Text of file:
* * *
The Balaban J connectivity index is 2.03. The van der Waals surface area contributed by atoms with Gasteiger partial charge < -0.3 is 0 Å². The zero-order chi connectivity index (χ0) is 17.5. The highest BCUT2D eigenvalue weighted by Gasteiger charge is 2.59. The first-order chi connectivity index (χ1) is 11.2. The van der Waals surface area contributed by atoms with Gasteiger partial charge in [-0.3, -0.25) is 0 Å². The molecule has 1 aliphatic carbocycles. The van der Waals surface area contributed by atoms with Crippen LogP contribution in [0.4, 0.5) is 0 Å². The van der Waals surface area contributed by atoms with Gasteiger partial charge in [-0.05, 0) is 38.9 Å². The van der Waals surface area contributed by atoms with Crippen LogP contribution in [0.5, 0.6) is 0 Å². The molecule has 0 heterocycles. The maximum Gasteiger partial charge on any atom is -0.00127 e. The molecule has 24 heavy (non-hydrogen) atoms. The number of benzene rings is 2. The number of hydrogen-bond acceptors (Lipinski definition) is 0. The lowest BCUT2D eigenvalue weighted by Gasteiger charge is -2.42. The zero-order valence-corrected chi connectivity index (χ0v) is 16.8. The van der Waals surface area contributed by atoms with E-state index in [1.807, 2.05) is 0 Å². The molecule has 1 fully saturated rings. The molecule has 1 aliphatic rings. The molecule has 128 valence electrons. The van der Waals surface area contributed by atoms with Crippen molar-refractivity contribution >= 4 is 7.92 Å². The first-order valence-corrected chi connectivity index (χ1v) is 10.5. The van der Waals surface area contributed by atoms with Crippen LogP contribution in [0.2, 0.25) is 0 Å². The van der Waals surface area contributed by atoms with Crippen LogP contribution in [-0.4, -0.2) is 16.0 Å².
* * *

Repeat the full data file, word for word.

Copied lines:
The Balaban J connectivity index is 2.03. The van der Waals surface area contributed by atoms with Gasteiger partial charge < -0.3 is 0 Å². The zero-order chi connectivity index (χ0) is 17.5. The highest BCUT2D eigenvalue weighted by Gasteiger charge is 2.59. The first-order chi connectivity index (χ1) is 11.2. The van der Waals surface area contributed by atoms with Gasteiger partial charge in [-0.3, -0.25) is 0 Å². The molecule has 1 aliphatic carbocycles. The van der Waals surface area contributed by atoms with Crippen LogP contribution in [0.4, 0.5) is 0 Å². The van der Waals surface area contributed by atoms with Gasteiger partial charge in [-0.05, 0) is 38.9 Å². The van der Waals surface area contributed by atoms with Crippen LogP contribution in [0.5, 0.6) is 0 Å². The molecule has 0 heterocycles. The maximum Gasteiger partial charge on any atom is -0.00127 e. The molecule has 24 heavy (non-hydrogen) atoms. The number of benzene rings is 2. The number of hydrogen-bond acceptors (Lipinski definition) is 0. The lowest BCUT2D eigenvalue weighted by Gasteiger charge is -2.42. The zero-order valence-corrected chi connectivity index (χ0v) is 16.8. The van der Waals surface area contributed by atoms with E-state index in [1.807, 2.05) is 0 Å². The molecule has 1 fully saturated rings. The molecule has 1 aliphatic rings. The molecule has 128 valence electrons. The van der Waals surface area contributed by atoms with Crippen molar-refractivity contribution >= 4 is 7.92 Å². The first-order valence-corrected chi connectivity index (χ1v) is 10.5. The van der Waals surface area contributed by atoms with Crippen LogP contribution in [0.2, 0.25) is 0 Å². The van der Waals surface area contributed by atoms with Crippen LogP contribution in [-0.4, -0.2) is 16.0 Å².